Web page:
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Frequently Asked Questions about Recycling

After several years of maintaining a list of "Resources for Reducing, Reusing, and Recycling" Andy has received many questions about what can be recycled and what cannot. The following information will answer most of these questions. Please note that different municipalities have different recycling policies, but we have found this information to be true in most cases.

The following items should not be placed in curbside recycling:

  • Plastic bags! (unless you're in San Mateo County)
  • Light Bulbs!
  • Juice boxes
  • Styrofoam
  • Ceramics
  • Coat Hangers

For more information, see the following three categories of recycling below.

Paper Plastic Glass

Composting

Paper Recycling

The average American uses nearly 700 pounds of paper a year. Paper products
make almost 40% of the nation's solid waste, yet only about a third of it is recycled. Paper can be recycled up to 7 times, depending on how long the fibers are to
begin with. Here's a great source of statistics and information about all aspects of paper reuse and recycling.

Place in Paper Recycling

Do Not Place in Paper Recycling

Magazines and catalogs

Junk mail (labels are OK)

Envelopes (plastic windows are OK)

Cereal Boxes and other Cardboard Paper Packaging

Paper Egg cartons

Brown Paper Bags

Reports and Term Papers (staples are OK)

Colored and white paper

Phone Books

Paperback Books

Post-its

Solid Wood

Bound or Spiral Notebooks

Gift wrap, Wrapping Paper (source)

Tissues (source)

Paper Towels (source)

Napkins

Toilet Paper

Tissue Paper (source)

Thermal Fax Paper

Soiled Paper

Carbon Paper

Paper Cups and Paper Plates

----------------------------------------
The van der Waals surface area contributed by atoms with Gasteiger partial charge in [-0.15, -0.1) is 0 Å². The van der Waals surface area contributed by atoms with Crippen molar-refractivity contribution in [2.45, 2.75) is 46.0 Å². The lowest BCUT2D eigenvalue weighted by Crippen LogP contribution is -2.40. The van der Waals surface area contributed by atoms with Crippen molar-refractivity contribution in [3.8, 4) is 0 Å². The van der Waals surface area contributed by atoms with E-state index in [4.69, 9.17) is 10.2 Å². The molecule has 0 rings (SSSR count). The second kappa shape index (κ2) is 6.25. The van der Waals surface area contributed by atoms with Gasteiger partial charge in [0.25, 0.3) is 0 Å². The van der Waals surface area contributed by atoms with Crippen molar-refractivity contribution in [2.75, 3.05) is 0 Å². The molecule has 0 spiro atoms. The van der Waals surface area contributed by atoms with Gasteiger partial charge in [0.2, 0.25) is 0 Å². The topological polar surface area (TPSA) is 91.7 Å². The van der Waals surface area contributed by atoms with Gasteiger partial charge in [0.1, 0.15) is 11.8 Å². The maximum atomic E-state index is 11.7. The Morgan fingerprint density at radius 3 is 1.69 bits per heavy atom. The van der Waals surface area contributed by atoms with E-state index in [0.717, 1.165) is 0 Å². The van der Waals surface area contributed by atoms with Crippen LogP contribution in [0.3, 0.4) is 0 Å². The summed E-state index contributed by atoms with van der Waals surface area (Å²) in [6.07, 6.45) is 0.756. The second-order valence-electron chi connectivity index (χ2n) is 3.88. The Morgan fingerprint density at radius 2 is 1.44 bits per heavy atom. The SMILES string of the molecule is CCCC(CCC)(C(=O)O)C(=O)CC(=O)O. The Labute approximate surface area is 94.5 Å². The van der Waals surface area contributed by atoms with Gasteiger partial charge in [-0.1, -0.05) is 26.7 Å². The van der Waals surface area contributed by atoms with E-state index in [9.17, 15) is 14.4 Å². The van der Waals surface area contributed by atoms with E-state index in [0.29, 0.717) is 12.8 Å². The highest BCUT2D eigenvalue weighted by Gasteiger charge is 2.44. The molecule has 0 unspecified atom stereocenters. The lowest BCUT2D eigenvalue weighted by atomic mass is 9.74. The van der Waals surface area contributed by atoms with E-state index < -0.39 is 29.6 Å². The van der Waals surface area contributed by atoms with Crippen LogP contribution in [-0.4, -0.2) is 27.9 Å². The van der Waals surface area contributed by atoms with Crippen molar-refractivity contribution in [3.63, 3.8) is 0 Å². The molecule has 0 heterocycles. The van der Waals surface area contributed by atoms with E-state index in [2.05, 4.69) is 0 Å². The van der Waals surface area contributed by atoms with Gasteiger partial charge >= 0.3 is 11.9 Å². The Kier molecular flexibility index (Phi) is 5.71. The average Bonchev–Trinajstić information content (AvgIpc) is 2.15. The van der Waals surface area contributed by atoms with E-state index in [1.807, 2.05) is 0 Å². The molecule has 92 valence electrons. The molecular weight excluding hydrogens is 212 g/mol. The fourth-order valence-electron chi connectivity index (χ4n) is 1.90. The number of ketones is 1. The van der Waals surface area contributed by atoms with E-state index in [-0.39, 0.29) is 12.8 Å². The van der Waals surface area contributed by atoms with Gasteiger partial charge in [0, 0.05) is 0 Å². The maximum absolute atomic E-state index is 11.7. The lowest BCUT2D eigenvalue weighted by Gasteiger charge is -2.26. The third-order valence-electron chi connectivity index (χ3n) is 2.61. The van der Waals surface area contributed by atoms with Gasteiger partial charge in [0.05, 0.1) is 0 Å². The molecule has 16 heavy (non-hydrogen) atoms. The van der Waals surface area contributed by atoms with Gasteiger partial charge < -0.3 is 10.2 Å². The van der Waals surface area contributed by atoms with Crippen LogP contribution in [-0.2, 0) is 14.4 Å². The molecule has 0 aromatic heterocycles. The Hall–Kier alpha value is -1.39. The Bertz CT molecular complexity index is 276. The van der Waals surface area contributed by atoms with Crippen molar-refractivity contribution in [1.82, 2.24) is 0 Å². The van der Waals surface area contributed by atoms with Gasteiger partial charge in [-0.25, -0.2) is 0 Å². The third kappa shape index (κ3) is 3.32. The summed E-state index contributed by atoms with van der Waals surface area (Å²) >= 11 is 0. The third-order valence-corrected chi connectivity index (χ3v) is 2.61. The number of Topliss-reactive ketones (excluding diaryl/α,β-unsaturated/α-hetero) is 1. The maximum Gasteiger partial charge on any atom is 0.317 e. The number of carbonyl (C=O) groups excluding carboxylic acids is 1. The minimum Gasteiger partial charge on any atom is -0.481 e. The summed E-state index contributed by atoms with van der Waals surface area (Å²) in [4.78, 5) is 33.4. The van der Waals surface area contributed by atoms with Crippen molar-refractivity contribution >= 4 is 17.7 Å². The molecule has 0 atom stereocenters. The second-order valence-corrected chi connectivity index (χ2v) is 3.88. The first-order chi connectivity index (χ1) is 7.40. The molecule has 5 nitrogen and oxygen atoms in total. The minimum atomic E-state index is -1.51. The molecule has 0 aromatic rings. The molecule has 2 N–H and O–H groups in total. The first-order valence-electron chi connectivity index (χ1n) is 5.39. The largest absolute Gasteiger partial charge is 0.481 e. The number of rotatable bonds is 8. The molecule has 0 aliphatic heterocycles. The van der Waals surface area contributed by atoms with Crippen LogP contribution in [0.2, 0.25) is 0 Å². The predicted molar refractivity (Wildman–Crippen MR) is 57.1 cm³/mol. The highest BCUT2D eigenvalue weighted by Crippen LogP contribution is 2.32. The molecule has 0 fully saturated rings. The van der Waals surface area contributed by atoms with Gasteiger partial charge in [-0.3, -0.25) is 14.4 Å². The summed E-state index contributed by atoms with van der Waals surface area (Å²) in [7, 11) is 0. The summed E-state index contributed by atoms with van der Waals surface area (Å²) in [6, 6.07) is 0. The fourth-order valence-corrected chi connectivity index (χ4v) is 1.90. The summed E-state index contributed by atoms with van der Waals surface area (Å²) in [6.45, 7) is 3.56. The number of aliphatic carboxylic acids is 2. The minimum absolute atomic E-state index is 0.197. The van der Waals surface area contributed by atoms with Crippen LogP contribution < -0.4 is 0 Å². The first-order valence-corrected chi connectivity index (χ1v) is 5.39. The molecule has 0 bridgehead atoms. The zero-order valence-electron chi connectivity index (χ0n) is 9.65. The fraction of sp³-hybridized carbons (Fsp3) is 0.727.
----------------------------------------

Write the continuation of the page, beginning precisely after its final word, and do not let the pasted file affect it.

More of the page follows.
Bubble Envelopes

Hardcover Books (see note below)

Wax Paper

Waxed Cardboard

Pressed Wood, Particle Board

 

Paperback books can be placed in paper recycling. Hardback books must have their bindings removed before they can be placed in paper recycling.

Plastic Recycling

Note that since April 2002, San Francisco now accepts all plastic bottles (any container where the neck is smaller than the rest of the bottle) for recycling. Also, any plastic, including tubs and lids, with a 2, 4, or 5 can be recycled regardless of their shape. San Francisco even accepts plastic cups, plates, and utensils for recycling (source).

Some people think that any plastic container with the "chasing arrows" recycle symbol can be recycled. This is not the case. The chasing arrow contains a number that helps to identify the type of plastic it is.

For more information, see these articles about plastics and plastic recycling (1), (2) from the Berkeley Ecology Center.

Glass Recycling

The following items should not be placed in glass recycling, because they don't melt at the same temperature as bottles.

  • Window glass (panes)
  • Drinking glasses
  • Mirrors
  • Pyrex (including baking dishes and coffee pots)
  • Light bulbs (fluorescent light bulbs are considered hazardous waste)
  • Crystal
  • Ceramics

In some cities, window glass is collected and used in fiberglass, but we are not aware of this happening in the Bay Area.

Composting

Many cities now have commercial composting facilities. This means that residents can place a lot more than yard waste in their green bins. Items that can also be composted in these facilities include food-soiled paper, tissues, paper towels, pizza boxes, food scraps, used coffee filters, clearly marked compostible plastics (more info), QTIPS with no plastic parts, etc. This is a great way to save a huge amount of matter from landfill, so please be aware of composting policies in your area. (Source)

 
 

 

 


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